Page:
Sunday, November 07, 2004

Apparently, I'm a Stealth Brit.

It seems that I am a stealth Brit.

Oh, I know what those of you who know me will say: "Hmmm. Picture of the Queen in his study; prenatural fondness for pub food; CD rack full of Vaughn Williams, Britten, Elgar and the like; a cookbook shelf that makes room for Nigel Slater, Gary Rhodes, Nigella Lawson, Delia Smith and little else; an urge to stand when 'Rule Brittania' is played -- that's bloody obvious! Where's the stealth in that?"

But it goes deeper than I knew.

In reading Lynne Truss' fine book on punctuation (mentioned earlier in Gower Street), and in reading a book on writing admissions essays for graduate school I now realize that I have been following more or less naturally the rules of British English (and violating heinously the rules of American English) when I write.

Of course, I don't mean things such as writing "favourite" for "favorite", or "lorry" for "truck", or "cricket" for "hopelessly confusing and long game that defies description".

What I mean is what I just did in that last paragraph. It has never made sense to me that when you are using quotation marks (or in England, "inverted commas") you are to include the punctuation within the marks, even if it wasn't part of the quote. For example, in that last paragraph, I was suggesting several possible examples of what I don't write. The final example seems that it should be parallel to the others: I didn't refrain from writing "favourite."; I still write "favorite" (not "favorite,"). Yet, as I understand it, American English grammar says that the punctuation should fall within the quotation marks. I'd like to meet the divvy who invented that. The British do just the opposite: unless the punctuation is from a direct quote, (e.g. "He shouted, 'you berk!'") it stays safely out of the way at the end of the sentence the way God intended.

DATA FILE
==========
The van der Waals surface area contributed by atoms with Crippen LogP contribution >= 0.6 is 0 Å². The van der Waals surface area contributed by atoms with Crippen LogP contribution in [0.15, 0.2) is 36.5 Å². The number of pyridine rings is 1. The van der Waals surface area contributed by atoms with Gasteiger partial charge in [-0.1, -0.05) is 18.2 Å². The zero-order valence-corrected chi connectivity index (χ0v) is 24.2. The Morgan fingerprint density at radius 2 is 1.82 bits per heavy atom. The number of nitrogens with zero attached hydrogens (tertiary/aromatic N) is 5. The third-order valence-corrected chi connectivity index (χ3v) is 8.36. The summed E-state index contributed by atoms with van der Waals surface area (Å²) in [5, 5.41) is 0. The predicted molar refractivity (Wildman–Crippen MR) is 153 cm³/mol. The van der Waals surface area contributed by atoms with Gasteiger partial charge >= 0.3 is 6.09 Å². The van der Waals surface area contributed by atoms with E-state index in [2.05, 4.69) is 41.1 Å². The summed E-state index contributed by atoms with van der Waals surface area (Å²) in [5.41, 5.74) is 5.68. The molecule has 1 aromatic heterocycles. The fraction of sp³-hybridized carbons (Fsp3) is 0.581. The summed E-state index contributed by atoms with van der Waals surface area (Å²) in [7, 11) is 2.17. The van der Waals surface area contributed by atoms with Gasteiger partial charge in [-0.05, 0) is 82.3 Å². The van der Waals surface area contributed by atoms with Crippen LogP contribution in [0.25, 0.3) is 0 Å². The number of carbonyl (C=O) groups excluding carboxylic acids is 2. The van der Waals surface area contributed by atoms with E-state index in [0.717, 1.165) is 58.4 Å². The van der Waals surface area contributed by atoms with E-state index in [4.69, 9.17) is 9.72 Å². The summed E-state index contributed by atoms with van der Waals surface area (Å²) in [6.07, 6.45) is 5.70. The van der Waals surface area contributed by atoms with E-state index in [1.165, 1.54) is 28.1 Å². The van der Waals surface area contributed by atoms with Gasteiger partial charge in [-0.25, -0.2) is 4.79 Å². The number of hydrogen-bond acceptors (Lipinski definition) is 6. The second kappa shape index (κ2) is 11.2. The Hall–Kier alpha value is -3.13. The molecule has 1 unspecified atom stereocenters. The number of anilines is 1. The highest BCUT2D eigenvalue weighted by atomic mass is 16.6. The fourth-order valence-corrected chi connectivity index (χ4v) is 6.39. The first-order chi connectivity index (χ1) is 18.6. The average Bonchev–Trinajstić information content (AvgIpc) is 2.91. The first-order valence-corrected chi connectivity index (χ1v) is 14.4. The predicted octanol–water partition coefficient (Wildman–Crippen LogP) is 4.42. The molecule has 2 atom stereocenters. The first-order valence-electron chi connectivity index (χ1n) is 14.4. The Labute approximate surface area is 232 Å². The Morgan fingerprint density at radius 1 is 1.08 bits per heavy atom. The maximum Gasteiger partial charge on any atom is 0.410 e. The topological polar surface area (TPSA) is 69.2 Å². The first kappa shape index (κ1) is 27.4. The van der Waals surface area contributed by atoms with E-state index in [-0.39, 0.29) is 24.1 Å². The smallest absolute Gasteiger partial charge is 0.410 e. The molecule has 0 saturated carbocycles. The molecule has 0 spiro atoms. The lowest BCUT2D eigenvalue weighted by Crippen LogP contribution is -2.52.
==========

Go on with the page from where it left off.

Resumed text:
I also tend to use "which" in sentences when American English wants "that", and vice-versa. So, for example, "Using British conventions in writing, when one is American, is a bad habit which will end up getting one in unnecessary trouble." American English would prefer to use "that" for "which" in the last sentence. A Brit would offer to buy me a pint of Fuller's ESB for getting it right. (Also, I don't understand why we in America drop off the "e" in judgment...)

The tough thing is that these aren't affectations, but simply the way that I write and the way that makes the most sense to me, hence a "stealth Brit". Unfortunately, I am in the process of writing admissions essays to rather a lot of American universities right now, and they expect that a bloke from the U.S. will write in Standard American English, a reasonable enough expectation.

Oh well, I suppose I ought to stop whingeing and just get on with it.

God save the Queen anyhow.

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